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Exponential having ln exponent

  1. Jul 1, 2016 #1
    1. The problem statement, all variables and given/known data
    How is ## e^log√(1-x^2)## equal to ##√(1-x^2)?##


    2. Relevant equations


    3. The attempt at a solution

    taking ln on the function, ln√(1-x^2). lne⇒ ln√(1-x^2) .............
     
  2. jcsd
  3. Jul 1, 2016 #2

    Math_QED

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    Log a = b <=> e^b = a.
    Now notice on the right we have e^b = a, but we know b = log a. Therefor, e^log(a) = a. Apply this to your exercise.
     
  4. Jul 1, 2016 #3

    SammyS

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    Re: LaTeX.
    To have more than a single character in a superscript or subscript or either part of a fraction or ... ,
    place the desired string of characters inside a pair of braces: { ... } .

    For many well-known functions, place a \ in front of the function name: e.g.: \ln , \sin , \tan , \sqrt , ...​

    .
     
  5. Jul 1, 2016 #4

    Ray Vickson

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    It is good that you are trying to use LaTeX, but the next step is to learn to use it properly. Which of the following three expressions look best to you?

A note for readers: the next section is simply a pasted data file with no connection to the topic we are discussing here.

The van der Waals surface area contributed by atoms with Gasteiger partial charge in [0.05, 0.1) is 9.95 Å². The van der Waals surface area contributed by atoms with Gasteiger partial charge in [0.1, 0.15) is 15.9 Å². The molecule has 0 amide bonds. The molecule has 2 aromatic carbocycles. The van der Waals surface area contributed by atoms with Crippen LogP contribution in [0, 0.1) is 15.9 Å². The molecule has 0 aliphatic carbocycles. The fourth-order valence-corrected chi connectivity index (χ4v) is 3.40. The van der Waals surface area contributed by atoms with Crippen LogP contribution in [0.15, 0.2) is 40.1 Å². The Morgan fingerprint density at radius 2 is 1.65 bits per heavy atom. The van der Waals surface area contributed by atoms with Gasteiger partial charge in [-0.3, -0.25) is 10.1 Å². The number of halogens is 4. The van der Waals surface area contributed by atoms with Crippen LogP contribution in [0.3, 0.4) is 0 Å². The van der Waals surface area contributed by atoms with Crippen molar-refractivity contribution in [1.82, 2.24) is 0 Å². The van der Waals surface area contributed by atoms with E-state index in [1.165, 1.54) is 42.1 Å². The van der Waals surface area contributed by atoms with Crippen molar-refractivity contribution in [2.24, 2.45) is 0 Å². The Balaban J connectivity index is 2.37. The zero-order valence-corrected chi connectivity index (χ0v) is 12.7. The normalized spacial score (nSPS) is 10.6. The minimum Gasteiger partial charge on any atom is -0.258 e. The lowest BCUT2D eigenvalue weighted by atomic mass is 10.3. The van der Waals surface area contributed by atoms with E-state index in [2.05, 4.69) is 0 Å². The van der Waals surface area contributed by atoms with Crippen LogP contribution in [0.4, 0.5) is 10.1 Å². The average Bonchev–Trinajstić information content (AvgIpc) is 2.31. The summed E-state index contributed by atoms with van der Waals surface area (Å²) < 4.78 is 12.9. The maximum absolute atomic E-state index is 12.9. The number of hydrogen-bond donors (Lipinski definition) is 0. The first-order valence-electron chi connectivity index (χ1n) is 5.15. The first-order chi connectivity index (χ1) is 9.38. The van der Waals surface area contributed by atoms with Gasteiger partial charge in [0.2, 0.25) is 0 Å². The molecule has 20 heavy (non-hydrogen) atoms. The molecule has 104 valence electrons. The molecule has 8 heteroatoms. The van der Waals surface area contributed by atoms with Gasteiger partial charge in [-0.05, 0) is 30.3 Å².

(1) ##e^log√(1-x^2)##; (2) ##e^{log√(1-x^2)}##; or (3) ##e^{\log \sqrt{1-x^2}}##.
    The first is a copy of what you wrote; the second inserts the brackets { and } needed with a multi-character exponent (or subscript); the third uses '\log' instead of 'log' and uses '\sqrt{ ...}' instead of '√' ; that also allows you to write and print 1-x^2 instead of (1-x^2), producing cleaner formula that is easier to read. You can right-click on each of the expressions to see their TeX structure.

    Note added in edit: I see that SammyS has beaten me to it.
     
    Last edited: Jul 1, 2016
  6. Jul 2, 2016 #5
    Thanks a lot Ray Vickson and Sammy, next time i will type my work well in Latex. Noted.
     
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